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2 of 2 people found the following review helpful
5.0 out of 5 stars The perennial open-season on Presidents, 11 May 2014
This review is from: Hunting the President: Threats, Plots and Assassination Attempts--From FDR to Obama (Hardcover)
This remarkable chronology of threats and attempts against the lives of thirteen US Presidents leaves one wondering why would anybody want to occupy such a high-profile and dangerous position at all? Moreover, why would anybody wish to risk their lives to help protect the incumbents of the White House by becoming members of the Secret Service White House Detail?

The first thing that impresses about `Hunting The President' is the sheer number of threats and attempts that have been made in the last seventy years. The Secret Service recorded and analysed all warnings directed at the various Presidents (and their immediate families) and the annual figures are quite staggering. One average presented here suggests that the president is threatened once every six hours.

Mel Ayton shows that no President has been exempt from the wrath of his electorate. It seems that regardless of political stripe or policy, there has always been somebody, somewhere who sought to kill the man at the top.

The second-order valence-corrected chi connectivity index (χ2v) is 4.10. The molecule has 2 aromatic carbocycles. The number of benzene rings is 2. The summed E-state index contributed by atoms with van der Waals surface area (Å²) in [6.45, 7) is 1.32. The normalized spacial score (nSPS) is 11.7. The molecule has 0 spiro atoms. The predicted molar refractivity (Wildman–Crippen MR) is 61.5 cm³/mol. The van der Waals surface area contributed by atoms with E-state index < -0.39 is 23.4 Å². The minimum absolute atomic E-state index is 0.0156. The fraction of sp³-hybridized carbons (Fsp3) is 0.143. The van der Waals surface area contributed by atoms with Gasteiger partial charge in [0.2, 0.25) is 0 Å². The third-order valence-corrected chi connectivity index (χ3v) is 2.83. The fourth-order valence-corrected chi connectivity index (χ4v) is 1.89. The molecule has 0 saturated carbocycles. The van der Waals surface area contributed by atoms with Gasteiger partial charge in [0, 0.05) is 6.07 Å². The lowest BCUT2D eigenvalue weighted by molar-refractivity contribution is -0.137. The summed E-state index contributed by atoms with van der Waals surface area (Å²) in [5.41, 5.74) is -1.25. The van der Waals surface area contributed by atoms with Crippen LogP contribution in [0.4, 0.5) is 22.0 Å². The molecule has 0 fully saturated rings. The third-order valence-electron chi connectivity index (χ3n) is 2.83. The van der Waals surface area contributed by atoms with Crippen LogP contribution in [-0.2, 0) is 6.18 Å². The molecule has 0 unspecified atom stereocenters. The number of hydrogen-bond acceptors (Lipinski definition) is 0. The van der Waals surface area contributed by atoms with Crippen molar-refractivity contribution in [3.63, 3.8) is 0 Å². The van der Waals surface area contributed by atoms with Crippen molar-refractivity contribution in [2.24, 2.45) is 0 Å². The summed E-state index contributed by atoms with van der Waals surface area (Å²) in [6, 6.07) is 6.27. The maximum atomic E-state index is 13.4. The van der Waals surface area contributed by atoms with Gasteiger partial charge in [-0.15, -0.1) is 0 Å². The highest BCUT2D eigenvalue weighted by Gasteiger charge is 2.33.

Ayton notes that many of the menaces turned out to be little more than the posturing of `unwell' or drunken citizens whose ravings were never more than hot air. But, in amongst the braggadocio there have been some very serious assassination attempts. Indeed, within the span of the author's work here, Lee Oswald's murderous attack on JFK in '63 marks the nadir of the phenomena.

The names of Pavlick, Hinckley and Fromme will be known to many readers, of course, but there are a host of others uncovered by the author whose names and deeds had been discretely left to fade away by the Secret Service. Some sort of conspiracy? No; simply a case of the White House Detail allowing `sleeping-dogs-to-lie' lest copy-cat attacks drew inspiration from them.

Because of the depth and variety of Ayton's sources, the reader is able to enjoy some very revealing insights and anecdotes that members of the Secret Service were privy to about the men (and their families) that they were duty-bound to protect. There are some real surprises here.

It struck me that those Presidents I had hitherto regarded as being aloof and distant, were, in fact, nothing of the kind. Men such as Ford, Reagan and the two Bushes, were all well-liked by their various White House Details and they were considered to be helpful, friendly and understanding.

Others whose public personas suggested warmth and humility - such as Carter and Clinton - are revealed as being rather nasty. The Secret Service wasn't particularly enamoured of two `first-ladies', either. I won't say who they were, but the author pulls no punches.

The various chief executives covered in Ayton's study all had their own views and relationships with the men of the protective detail and the author captures many of those differing views very well indeed.